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Evanston may beef up loan incentives to spur private lead-pipe replacements

City officials did not have a lot of takers in 2017 when they offered an interest-free loan to homeowners for help in the cost of replacing the lead piping from the water service lines that run from the City’s water main into  their homes.

“For the three years that this loan program has been available,” observed Dave Stoneback, the City’s Public Works Agency Director, in a Feb. 8 memo to the City Council, “a total of 301 water services were replaced as part of the water main replacement program, but only 21 loans have been issued. This indicates that only approximately 7% of the property owners are taking advantage of the loan program.”

New Incentives in Loan Program

City officials are hoping to improve that response. At the Feb. 9 City Council meeting, Mr. Stoneback unveiled a new loan incentive program from staff for aldermen to consider. 

Mr. Stoneback said an ordinance will be introduced at the next City Council meeting to modify the current loan program. After the ordinance is adopted, he said, the City’s Water Division staff will be contacting property owners about the program and inviting them to a meeting.

The proposed changes included:

  • Increasing the amount  of the loan, currently set at $4,800, to cover the full plumbing cost of having the property owner’s portion of the lead service line replaced;
  • Giving the property owner more time to pay off the loan. Currently the loan must be repaid within four years, at $100 per month (charged as a $200 cost on the bi-monthly water bill), noted Mr. Stoneback.

Staff’s proposal recommends keeping the same repayment amount, but if more than $4,800 is borrowed it will allow the homeowner more time to pay off the loan, he said.

In addition the changes would take into account those property owners determined to be “economically disadvantaged,” perhaps establishing different levels in the ability to pay, he said.

Concern Since the Flint Crisis

The City’s initial program came in the wake of concern nationally in 2014 over the Flint, Mich., water crisis. Lead is a toxic metal and can be harmful to human health even at low exposure levels, according to guidelines put out by the U.S. Environmental Protection Agency.

Corrosive water drawn from the Flint River came in contact with the lead water service lines in use in that city, causing lead to leach into the drinking water, resulting in lead readings that exceeded the federal “action level”, Mr. Stoneback noted.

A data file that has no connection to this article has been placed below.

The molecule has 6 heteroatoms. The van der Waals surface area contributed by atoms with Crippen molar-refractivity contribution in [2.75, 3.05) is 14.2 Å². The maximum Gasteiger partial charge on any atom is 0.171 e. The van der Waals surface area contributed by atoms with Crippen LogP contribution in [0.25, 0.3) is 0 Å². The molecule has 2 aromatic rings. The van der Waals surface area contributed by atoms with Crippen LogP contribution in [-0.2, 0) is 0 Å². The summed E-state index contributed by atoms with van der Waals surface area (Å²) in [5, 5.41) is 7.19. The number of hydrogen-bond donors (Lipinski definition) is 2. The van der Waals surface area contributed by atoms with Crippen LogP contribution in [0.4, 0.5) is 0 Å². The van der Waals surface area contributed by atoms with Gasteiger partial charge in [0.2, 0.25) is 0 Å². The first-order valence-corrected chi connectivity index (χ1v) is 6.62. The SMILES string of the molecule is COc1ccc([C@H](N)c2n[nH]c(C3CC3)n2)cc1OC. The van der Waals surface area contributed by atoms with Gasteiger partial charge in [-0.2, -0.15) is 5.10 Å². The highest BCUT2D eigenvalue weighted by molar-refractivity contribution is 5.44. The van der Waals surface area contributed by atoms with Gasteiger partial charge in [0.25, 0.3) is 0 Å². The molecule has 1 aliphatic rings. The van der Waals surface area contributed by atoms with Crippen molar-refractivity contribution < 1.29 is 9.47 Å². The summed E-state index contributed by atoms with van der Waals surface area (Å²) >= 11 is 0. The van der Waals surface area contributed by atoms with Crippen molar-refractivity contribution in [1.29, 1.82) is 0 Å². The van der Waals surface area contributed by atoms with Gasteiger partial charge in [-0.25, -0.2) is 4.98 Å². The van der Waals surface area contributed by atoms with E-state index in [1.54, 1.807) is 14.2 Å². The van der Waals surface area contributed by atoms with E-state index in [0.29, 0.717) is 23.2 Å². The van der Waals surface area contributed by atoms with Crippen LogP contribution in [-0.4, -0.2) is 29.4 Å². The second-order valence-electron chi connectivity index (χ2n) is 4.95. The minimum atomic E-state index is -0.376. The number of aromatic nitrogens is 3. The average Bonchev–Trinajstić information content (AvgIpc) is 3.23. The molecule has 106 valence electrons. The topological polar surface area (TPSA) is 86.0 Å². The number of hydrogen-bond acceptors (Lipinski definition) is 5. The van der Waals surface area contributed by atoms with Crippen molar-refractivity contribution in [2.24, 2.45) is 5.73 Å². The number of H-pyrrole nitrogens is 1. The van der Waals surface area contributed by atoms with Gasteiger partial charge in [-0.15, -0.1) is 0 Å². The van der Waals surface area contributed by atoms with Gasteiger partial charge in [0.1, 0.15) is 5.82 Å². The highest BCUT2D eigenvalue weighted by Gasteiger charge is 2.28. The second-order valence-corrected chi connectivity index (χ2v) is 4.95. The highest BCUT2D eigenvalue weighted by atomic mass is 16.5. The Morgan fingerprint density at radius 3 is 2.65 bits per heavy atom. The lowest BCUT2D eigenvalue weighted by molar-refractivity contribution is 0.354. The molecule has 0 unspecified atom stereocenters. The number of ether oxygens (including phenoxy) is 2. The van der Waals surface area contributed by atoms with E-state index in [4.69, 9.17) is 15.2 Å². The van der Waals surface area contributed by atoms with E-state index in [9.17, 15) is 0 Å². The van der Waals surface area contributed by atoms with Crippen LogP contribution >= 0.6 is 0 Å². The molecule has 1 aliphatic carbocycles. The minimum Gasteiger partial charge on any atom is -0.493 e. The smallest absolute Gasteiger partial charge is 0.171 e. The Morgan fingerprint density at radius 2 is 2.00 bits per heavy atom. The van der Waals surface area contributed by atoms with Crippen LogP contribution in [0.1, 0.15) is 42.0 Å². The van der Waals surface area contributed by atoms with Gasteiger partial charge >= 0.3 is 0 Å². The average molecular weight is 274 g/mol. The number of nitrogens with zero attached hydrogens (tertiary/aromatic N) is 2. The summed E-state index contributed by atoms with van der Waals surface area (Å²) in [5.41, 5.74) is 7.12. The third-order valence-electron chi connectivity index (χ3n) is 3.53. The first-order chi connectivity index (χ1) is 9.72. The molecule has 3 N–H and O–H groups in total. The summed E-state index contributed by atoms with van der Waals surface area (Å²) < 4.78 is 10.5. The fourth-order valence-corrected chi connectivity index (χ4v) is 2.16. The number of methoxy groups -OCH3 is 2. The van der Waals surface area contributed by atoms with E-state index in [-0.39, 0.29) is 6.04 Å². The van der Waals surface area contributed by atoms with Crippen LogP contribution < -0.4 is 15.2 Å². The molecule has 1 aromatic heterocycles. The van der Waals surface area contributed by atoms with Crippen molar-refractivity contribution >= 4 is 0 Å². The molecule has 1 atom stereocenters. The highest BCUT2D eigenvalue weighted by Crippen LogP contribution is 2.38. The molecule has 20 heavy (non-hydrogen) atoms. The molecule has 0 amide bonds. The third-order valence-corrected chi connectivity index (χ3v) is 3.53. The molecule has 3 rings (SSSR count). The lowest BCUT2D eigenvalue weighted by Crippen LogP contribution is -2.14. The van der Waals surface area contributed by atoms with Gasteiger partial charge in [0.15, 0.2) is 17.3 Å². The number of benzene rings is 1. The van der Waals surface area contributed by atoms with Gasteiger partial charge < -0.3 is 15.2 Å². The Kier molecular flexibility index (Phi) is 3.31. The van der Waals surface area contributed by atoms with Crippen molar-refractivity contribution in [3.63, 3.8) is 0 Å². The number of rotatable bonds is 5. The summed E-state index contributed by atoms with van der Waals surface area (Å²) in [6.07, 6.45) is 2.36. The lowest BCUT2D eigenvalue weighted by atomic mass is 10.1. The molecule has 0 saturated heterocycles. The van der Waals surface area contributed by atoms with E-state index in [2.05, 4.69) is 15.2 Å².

Evanston Drinking Water Counts

Lead readings in water from Evanston pipes fall well below the danger zone, Mr. Stoneback said in response to a question from Mayor Stephen Hagerty at the Feb. 9 meeting.

Lead piping was used in Evanston up until 1980, Mr. Stoneback said.

In 1992, Evanston initiated the use of a blended phosphate treatment for corrosion control, officials said. The treatment is designed to minimize the amount of lead that can seep into the water from fixtures and service lines, they said.

A corrosion inhibitor control program was started at that time, and the lead levels in Evanston have always been below the action level of 15 parts per billion, generally in the range of seven to 10 parts per billion, he said.

A new lead-and-copper rule has more stringent testing and uses a different type of testing, requiring samples to be taken beyond the first draw, he said.

But even based on that, officials believe that the lead readings will fall below the levels set under the new regulations

Those regulations, which will not be enforceable until 2024, will prohibit partial lead service lines,” Mr. Stoneback said.

That poses somewhat of a problem, Mr. Stoneback said at the meeting, “because the City has an aging water main system, with more than 55% of the mains over 80 years old.”

He pointed out that figure is an improvement over 59% of the mains in 2010, when Council gave backing to a stepped up main replacement program.

“So we have made some headway on this, but not enough, “ he told Council members, “so staff recommends that we continue to do the replacement of water mains on an annual basis, replacing 1% of the water mains, or one-and-a- half miles.

He said the schedule includes the main replacement work planned for this year, so the property owner would need to obtain quotes from plumbing companies and enter into a contract with one to have the work completed as the main replacement is occurring.

In the future, “given enough time,” Mr. Stoneback said, “we could have the replacement of the full lead service line as part of the water main project — meaning that homeowners would have to allow us to go into their homes to replace the lead service line.”

That provision could not be incorporated into the 2021 program because it is already too far along. Staff recommends that property owners whose water service will be impacted by the main work be given increased incentives, Mr.Stoneback said, “to replace their portion of the water service to avoid the creation of as many partial lead services as possible.”

More information about what the City is doing about lead in drinking water is available on  the City’s website, cityofevanston.org., under “lead and drinking water.”

In illustration above, the “Private Water Service Line” that runs from the City’s water main into the home is the one that could contain lead. Screenshot from a video of the American Water Association.

Bob Seidenberg

Bob Seidenberg is an award-winning reporter covering issues in Evanston for more than 30 years. He is a graduate of the Northwestern University Medill School of Journalism.